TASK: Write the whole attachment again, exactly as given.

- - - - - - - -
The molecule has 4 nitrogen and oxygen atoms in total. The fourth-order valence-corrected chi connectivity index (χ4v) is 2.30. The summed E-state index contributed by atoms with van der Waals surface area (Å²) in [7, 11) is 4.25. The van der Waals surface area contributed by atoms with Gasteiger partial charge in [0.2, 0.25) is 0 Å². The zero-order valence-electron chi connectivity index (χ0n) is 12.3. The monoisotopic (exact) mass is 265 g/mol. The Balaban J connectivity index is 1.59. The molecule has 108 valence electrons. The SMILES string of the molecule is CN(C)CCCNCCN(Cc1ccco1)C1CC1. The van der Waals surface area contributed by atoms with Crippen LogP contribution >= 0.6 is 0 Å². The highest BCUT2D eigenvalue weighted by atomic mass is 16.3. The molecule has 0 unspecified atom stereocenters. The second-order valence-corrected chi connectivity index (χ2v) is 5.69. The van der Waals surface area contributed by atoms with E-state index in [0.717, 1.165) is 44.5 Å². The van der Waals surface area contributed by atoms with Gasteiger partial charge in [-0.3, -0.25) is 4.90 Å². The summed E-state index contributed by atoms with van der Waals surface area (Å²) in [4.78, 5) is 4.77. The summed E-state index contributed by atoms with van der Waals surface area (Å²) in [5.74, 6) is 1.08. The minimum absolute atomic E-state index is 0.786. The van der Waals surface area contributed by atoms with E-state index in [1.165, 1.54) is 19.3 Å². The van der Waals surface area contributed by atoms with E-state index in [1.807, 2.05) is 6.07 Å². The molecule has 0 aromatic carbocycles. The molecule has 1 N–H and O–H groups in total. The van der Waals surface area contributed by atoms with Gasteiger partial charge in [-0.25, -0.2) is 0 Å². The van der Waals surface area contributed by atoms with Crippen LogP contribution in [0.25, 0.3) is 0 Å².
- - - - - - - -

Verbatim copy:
The molecule has 4 nitrogen and oxygen atoms in total. The fourth-order valence-corrected chi connectivity index (χ4v) is 2.30. The summed E-state index contributed by atoms with van der Waals surface area (Å²) in [7, 11) is 4.25. The van der Waals surface area contributed by atoms with Gasteiger partial charge in [0.2, 0.25) is 0 Å². The zero-order valence-electron chi connectivity index (χ0n) is 12.3. The monoisotopic (exact) mass is 265 g/mol. The Balaban J connectivity index is 1.59. The molecule has 108 valence electrons. The SMILES string of the molecule is CN(C)CCCNCCN(Cc1ccco1)C1CC1. The van der Waals surface area contributed by atoms with Crippen LogP contribution >= 0.6 is 0 Å². The highest BCUT2D eigenvalue weighted by atomic mass is 16.3. The molecule has 0 unspecified atom stereocenters. The second-order valence-corrected chi connectivity index (χ2v) is 5.69. The van der Waals surface area contributed by atoms with E-state index in [0.717, 1.165) is 44.5 Å². The van der Waals surface area contributed by atoms with Gasteiger partial charge in [-0.3, -0.25) is 4.90 Å². The summed E-state index contributed by atoms with van der Waals surface area (Å²) in [4.78, 5) is 4.77. The summed E-state index contributed by atoms with van der Waals surface area (Å²) in [5.74, 6) is 1.08. The minimum absolute atomic E-state index is 0.786. The van der Waals surface area contributed by atoms with E-state index in [1.165, 1.54) is 19.3 Å². The van der Waals surface area contributed by atoms with E-state index in [1.807, 2.05) is 6.07 Å². The molecule has 0 aromatic carbocycles. The molecule has 1 N–H and O–H groups in total. The van der Waals surface area contributed by atoms with Gasteiger partial charge in [-0.25, -0.2) is 0 Å². The van der Waals surface area contributed by atoms with Crippen LogP contribution in [0.25, 0.3) is 0 Å².